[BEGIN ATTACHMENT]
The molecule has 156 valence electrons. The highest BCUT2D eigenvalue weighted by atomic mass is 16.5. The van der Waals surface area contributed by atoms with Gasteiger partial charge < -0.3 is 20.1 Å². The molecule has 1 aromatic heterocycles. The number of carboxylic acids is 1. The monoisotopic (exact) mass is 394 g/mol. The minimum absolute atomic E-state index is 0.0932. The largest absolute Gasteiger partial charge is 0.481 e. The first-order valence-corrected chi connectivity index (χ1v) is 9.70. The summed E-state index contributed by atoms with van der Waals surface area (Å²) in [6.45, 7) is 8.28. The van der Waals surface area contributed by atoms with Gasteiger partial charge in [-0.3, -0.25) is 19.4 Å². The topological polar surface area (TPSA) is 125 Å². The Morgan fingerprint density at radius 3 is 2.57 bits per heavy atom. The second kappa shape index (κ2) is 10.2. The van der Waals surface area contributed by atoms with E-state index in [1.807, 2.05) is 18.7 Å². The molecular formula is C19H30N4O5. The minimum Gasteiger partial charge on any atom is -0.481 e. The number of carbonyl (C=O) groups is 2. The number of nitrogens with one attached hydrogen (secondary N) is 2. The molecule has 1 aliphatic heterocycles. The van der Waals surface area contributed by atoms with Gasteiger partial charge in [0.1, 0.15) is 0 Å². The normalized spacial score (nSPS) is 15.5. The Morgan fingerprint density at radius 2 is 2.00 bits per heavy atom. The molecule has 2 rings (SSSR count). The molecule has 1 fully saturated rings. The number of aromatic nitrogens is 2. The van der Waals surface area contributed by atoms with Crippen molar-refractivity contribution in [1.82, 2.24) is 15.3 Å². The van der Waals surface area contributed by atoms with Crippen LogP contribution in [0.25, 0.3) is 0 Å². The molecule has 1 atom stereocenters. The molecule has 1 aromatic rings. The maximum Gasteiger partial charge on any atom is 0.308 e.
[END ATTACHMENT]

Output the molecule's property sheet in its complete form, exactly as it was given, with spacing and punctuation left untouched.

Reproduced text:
The molecule has 156 valence electrons. The highest BCUT2D eigenvalue weighted by atomic mass is 16.5. The van der Waals surface area contributed by atoms with Gasteiger partial charge < -0.3 is 20.1 Å². The molecule has 1 aromatic heterocycles. The number of carboxylic acids is 1. The monoisotopic (exact) mass is 394 g/mol. The minimum absolute atomic E-state index is 0.0932. The largest absolute Gasteiger partial charge is 0.481 e. The first-order valence-corrected chi connectivity index (χ1v) is 9.70. The summed E-state index contributed by atoms with van der Waals surface area (Å²) in [6.45, 7) is 8.28. The van der Waals surface area contributed by atoms with Gasteiger partial charge in [-0.3, -0.25) is 19.4 Å². The topological polar surface area (TPSA) is 125 Å². The Morgan fingerprint density at radius 3 is 2.57 bits per heavy atom. The second kappa shape index (κ2) is 10.2. The van der Waals surface area contributed by atoms with E-state index in [1.807, 2.05) is 18.7 Å². The molecular formula is C19H30N4O5. The minimum Gasteiger partial charge on any atom is -0.481 e. The number of carbonyl (C=O) groups is 2. The number of nitrogens with one attached hydrogen (secondary N) is 2. The molecule has 1 aliphatic heterocycles. The van der Waals surface area contributed by atoms with Gasteiger partial charge in [0.1, 0.15) is 0 Å². The normalized spacial score (nSPS) is 15.5. The Morgan fingerprint density at radius 2 is 2.00 bits per heavy atom. The molecule has 2 rings (SSSR count). The molecule has 1 fully saturated rings. The number of aromatic nitrogens is 2. The van der Waals surface area contributed by atoms with Crippen molar-refractivity contribution in [1.82, 2.24) is 15.3 Å². The van der Waals surface area contributed by atoms with Crippen LogP contribution in [0.25, 0.3) is 0 Å². The molecule has 1 atom stereocenters. The molecule has 1 aromatic rings. The maximum Gasteiger partial charge on any atom is 0.308 e.